Let’s Get Ready To Read Dante’s Paradiso
I’ll start blogging Dante’s Paradiso on May 1 — the anniversary of the date that child Dante met child Beatrice at a May Day party at her father’s house. I’m going to do the blogging a bit differently this time. For Purgatorio, I blogged on one canto per day, to make sure we got through it during Lent. It was a rigorous schedule to keep, both for me as a writer and many of you as readers. Paradiso is an even denser work, so I don’t want to push myself or you too fast. So, I’m not going to stick to a fixed schedule. And this time, I will publish at the end of each day’s reflection links to everything that came before, so you can jump right in easily, even if you’ve missed a day or two.
Now is a good time to buy your copy of Paradiso, if you haven’t already. As ever, I recommend the Hollanders’ translation, or Mark Musa’s, in the Penguin Classics edition (not The Portable Dante; it has few notes). Anthony Esolen’s is also quite good, but more poetic and less literal than the others. Here’s a link to a page on Amazon.com, in which a reader, Jordan Poss, compares translations; it may be helpful to you. His favorite is Esolen’s, but he’s also quite fond of the Hollanders’ version, and has good things to say about Musa’s as well.
Here’s a review essay in The New Yorker from 2007, in which Joan Acocella assessed the new (back then) Robert and Jean Hollander translation of Paradiso. Acocella rightly says that Paradiso is the most straightforwardly theological of the Commedia‘s three canticles, and is for the modern reader the most difficult. Plus, there’s a basic storytelling problem Dante must face: in the Inferno and the Purgatorio, the characters Dante meets all exist in tension. The damned are raging against their fates, and the penitents suffer, but they endure their suffering because it is changing them, and they know they are going to be reunited eventually with God. In Paradise, though, the characters are fulfilled and complete. There is no contradiction within them, so the dramatic tension is all but non-existent. Ergo, Paradiso is the most straightforwardly catechetical of the canticles, and it poses the greatest challenge for Dante the poet: how on earth does he keep us interested all the way to the end?
He does do this, but it requires more work on our part than the previous two canticles. I’ll be going through this work with you. You mustn’t be under the impression, though, that this is going to be homework, or an eat-your-spinach experience. Acocella writes:
Nevertheless, people should read the Paradiso. How can they read the first two-thirds of the story and not the end? Furthermore, it is not a waste of time, whatever our religious inclinations, to learn something about Christianity at its most systematized. For many centuries, European culture was rooted in the Scholastic synthesis. No one can understand Europe’s past without it.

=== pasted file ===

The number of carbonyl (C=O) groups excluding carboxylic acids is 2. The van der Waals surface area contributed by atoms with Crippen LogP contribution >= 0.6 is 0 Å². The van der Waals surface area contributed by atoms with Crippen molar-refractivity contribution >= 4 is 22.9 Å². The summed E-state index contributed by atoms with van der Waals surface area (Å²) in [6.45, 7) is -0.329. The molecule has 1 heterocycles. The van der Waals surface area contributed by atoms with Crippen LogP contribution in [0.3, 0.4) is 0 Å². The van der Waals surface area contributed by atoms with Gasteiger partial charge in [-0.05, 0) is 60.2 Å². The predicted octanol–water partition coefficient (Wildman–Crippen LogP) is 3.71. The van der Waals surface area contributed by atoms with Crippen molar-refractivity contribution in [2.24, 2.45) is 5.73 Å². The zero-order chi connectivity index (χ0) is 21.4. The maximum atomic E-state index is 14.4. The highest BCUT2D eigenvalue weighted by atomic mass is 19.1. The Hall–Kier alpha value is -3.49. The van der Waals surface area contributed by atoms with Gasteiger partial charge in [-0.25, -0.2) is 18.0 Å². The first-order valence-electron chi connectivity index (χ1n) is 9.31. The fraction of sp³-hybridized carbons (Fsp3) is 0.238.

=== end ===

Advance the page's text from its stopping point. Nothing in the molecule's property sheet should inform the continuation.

There are literary reasons, too, for reading the Paradiso. Of the bliss that is Heaven, Dante makes sublime images: flames and roses, rivers and rainbows. Heaven’s light is seen “sparking everywhere, / like liquid iron flowing from the fire.” Created things move “toward different harbors / upon the vastness of the sea of being.” What most modern readers love Dante for, however, is not his sublimity but its opposite—terseness, earthiness, vigor, the qualities Croce praised him for—and in Paradise we still see this side of him. At one point, Dante says that Beatrice’s smile would make a man happy even if he were on fire. Elsewhere, a soul counsels the pilgrim always to tell the truth, and if people don’t like it, “let him who itches scratch.”
The major source of concreteness, however, is the metaphors, and the best example is the most celebrated one. When he wrote the Divine Comedy, Dante, because his political party had been routed, was in exile from his native city, Florence, and was living with friends, sometimes in Verona, sometimes in Romagna or Ravenna. The Comedy takes place in 1300, two years before he was expelled from Florence, but in Heaven his great-great-grandfather Cacciaguida predicts his banishment: he will learn how salty is another man’s bread, Cacciaguida says, and how hard it is to go up and down another man’s staircase. What could be simpler or more concrete than this—a staircase that seems long, bread that tastes peculiar? (Hollander informs us that, to this day, Florentine bakers make their bread without salt.) Critics exclaim over how much of our world there is in the supposedly otherworldly Comedy. In Paradise, there’s less of it, but it’s still there. Snow falls; the sun burns off the morning mist. Clocks chime (the first reference in European literature to mechanical timepieces). Babies nurse; pigs and dogs do what they do. A pilgrim arrives at a shrine—the place he has vowed to travel to—and greedily stares here and there in the church, knowing that the minute he gets home his neighbors are going to want to know everything. This last is more than an image; it’s a little story.
You know what I’m going to do to celebrate May Day, the anniversary of Dante’s and Beatrice’s meeting, and the start of our pilgrimage, yours and mine, through Paradiso? I’m going to make a little Tuscan meal of some sort, and open a bottle of Tuscan wine. If any of you care to join me, virtually, please send in views from your Dante and Beatrice table.